F. Raymond Fosberg, botanist: born Spokane, Washington State 20 May 1908; assistant botanist, Department of Agriculture, Washington DC 1937-41; served US Foreign Economic Administration 1941-45; US Geological Survey 1951-65; Special Adviser in Tropical Botany, National Museum of Natural History, Smithsonian Institution 1966- 78 (botanist emeritus); married twice (four daughters); died Falls Church, Virginia 25 September 1993.
RAYMOND FOSBERG was one of the first people to campaign for environmental conservation and was probably the most travelled botanist in history.
Conservation is now an integral part of the ideology of most of the political movements of the world. It is concerned not only with endangered species but also with whole ecosystems, the natural vegetation, associated animals, soil, natural water resources and the atmosphere. Its relevance is world-wide; the preservation of a stable environment in Antarctica, say, is as important to inhabitants of the northern hemisphere as it is to those of the southern hemisphere.
What is now taken for granted as an integral part of our social philosophy was not always so; awareness of our environment by the majority rather than the minority has grown only in the last 50 years. Ray Fosberg understood the importance of conservation at a time when most people had scarcely heard of the term, let alone appreciated its global significance. He was amongst the first people to start raising public and official awareness of the value of understanding and respect for the environment.
Fosberg was born near Spokane, Washington state, in 1908. As a child he was interested in islands, an interest which remained central to his work for the rest of his life. He graduated from Pomona College, California, which he had entered in 1926, and in 1935, after studying under the notable Pacific plant specialist Harold St John, received a masters degree from the University of Hawaii. In 1937 he gained a PhD from the University of Pennsylvania, after which he started his first job with the United States government as an assistant botanist in the Department of Agriculture. He spent the rest of his life based in Washington.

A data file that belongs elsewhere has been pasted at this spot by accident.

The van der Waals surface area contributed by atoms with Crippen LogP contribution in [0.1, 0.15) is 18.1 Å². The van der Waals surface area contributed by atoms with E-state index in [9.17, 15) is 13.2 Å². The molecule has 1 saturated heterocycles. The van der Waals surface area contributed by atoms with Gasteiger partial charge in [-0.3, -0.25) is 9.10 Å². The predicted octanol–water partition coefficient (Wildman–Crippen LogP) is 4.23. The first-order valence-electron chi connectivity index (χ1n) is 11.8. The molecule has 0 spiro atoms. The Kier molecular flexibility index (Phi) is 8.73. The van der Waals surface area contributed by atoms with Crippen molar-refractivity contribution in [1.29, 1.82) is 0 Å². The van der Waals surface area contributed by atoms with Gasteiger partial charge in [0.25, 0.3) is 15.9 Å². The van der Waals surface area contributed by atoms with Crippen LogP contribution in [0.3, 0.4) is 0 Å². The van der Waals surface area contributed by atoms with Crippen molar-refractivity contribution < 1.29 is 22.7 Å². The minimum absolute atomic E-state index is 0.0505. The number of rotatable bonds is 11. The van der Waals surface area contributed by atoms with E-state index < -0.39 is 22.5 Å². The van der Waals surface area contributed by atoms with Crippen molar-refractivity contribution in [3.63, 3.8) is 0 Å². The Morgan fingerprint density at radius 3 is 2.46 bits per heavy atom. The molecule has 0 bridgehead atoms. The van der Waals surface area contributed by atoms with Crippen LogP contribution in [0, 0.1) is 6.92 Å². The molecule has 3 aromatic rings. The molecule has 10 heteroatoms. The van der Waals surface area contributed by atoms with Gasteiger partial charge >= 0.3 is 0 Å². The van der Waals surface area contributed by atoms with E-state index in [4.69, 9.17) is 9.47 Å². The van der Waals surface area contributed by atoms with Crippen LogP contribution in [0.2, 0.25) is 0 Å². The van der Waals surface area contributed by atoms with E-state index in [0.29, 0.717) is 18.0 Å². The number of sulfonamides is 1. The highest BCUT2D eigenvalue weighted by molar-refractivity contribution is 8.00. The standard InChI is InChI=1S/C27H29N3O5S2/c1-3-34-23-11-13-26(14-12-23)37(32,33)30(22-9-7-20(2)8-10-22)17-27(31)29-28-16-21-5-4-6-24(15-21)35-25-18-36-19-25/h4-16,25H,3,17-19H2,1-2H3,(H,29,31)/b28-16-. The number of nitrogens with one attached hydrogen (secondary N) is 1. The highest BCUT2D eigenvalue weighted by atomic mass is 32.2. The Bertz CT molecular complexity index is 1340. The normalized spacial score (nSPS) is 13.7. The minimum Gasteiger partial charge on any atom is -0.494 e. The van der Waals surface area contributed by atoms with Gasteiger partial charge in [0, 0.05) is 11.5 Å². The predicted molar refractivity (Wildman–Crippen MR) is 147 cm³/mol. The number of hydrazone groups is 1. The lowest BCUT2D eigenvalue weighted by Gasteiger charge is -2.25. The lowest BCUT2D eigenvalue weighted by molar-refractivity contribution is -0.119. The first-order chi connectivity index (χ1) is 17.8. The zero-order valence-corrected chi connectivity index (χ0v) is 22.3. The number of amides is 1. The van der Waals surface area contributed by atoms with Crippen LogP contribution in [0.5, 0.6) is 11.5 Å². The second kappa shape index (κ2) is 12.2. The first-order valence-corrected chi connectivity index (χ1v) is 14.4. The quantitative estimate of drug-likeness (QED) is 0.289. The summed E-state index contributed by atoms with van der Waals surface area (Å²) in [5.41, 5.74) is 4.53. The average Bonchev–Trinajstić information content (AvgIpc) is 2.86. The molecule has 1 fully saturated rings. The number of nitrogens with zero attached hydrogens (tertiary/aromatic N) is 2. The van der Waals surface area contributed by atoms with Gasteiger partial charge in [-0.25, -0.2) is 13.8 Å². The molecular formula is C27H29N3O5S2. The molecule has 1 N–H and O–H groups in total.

During the Second World War Fosberg travelled in South America as part of the US Foreign Economic Administration. At that time there were difficulties in obtaining quinine to combat malaria amongst American troops, as the Asian sources of the drug were cut off by the hostilities. Fosberg was the senior botanist on the Colombian Cinchona Mission, which was responsible for locating sources of wild Cinchona, the bark of which is a source of quinine and other antimalarial alkaloids. His trip to Colombia was successful and helped to revive the local quinine industry, which had been inactive for 75 years. It was also an effective demonstration of the practical use of ecology.
After the war Fosberg spent six months preparing an economic survey of Micronesia, the islands of the Marianas, Caroline and Marshall Archipelagos in the western Pacific, travelling around the islands studying and collecting plants. In 1951 he was hired by the Geological Survey in its Military Geology Programme to work on the Pacific Vegetation Project with Dr Marie-Helene Sachet, and he remained with the Survey until 1965. …